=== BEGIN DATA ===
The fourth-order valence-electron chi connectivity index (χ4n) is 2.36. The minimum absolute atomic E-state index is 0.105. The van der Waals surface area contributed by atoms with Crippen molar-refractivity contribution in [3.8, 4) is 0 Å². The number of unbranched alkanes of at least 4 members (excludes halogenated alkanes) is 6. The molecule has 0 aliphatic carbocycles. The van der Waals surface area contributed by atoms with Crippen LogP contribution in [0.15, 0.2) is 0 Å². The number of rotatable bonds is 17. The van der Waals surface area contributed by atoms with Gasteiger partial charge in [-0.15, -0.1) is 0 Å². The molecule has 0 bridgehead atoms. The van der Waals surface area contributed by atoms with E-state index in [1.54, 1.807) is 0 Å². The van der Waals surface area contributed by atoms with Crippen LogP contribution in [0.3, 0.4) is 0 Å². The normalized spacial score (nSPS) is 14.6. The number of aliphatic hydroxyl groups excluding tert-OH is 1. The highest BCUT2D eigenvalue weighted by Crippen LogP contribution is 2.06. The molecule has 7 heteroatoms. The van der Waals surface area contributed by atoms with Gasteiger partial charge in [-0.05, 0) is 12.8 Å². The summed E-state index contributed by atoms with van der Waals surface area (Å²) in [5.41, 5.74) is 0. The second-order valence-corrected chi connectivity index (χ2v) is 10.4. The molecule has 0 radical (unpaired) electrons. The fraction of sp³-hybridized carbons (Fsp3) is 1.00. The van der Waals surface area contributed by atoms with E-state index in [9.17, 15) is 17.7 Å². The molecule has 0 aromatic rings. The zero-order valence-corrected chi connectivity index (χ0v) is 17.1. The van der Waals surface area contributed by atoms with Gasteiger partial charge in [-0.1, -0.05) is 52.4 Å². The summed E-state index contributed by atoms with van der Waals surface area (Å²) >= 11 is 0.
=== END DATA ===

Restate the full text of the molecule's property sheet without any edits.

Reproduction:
The fourth-order valence-electron chi connectivity index (χ4n) is 2.36. The minimum absolute atomic E-state index is 0.105. The van der Waals surface area contributed by atoms with Crippen molar-refractivity contribution in [3.8, 4) is 0 Å². The number of unbranched alkanes of at least 4 members (excludes halogenated alkanes) is 6. The molecule has 0 aliphatic carbocycles. The van der Waals surface area contributed by atoms with Crippen LogP contribution in [0.15, 0.2) is 0 Å². The number of rotatable bonds is 17. The van der Waals surface area contributed by atoms with Gasteiger partial charge in [-0.15, -0.1) is 0 Å². The molecule has 0 bridgehead atoms. The van der Waals surface area contributed by atoms with E-state index in [1.54, 1.807) is 0 Å². The van der Waals surface area contributed by atoms with Crippen LogP contribution in [0.3, 0.4) is 0 Å². The normalized spacial score (nSPS) is 14.6. The number of aliphatic hydroxyl groups excluding tert-OH is 1. The highest BCUT2D eigenvalue weighted by Crippen LogP contribution is 2.06. The molecule has 7 heteroatoms. The van der Waals surface area contributed by atoms with Gasteiger partial charge in [-0.05, 0) is 12.8 Å². The summed E-state index contributed by atoms with van der Waals surface area (Å²) in [5.41, 5.74) is 0. The second-order valence-corrected chi connectivity index (χ2v) is 10.4. The molecule has 0 radical (unpaired) electrons. The fraction of sp³-hybridized carbons (Fsp3) is 1.00. The van der Waals surface area contributed by atoms with E-state index in [9.17, 15) is 17.7 Å². The molecule has 0 aromatic rings. The zero-order valence-corrected chi connectivity index (χ0v) is 17.1. The van der Waals surface area contributed by atoms with Gasteiger partial charge in [-0.1, -0.05) is 52.4 Å². The summed E-state index contributed by atoms with van der Waals surface area (Å²) >= 11 is 0.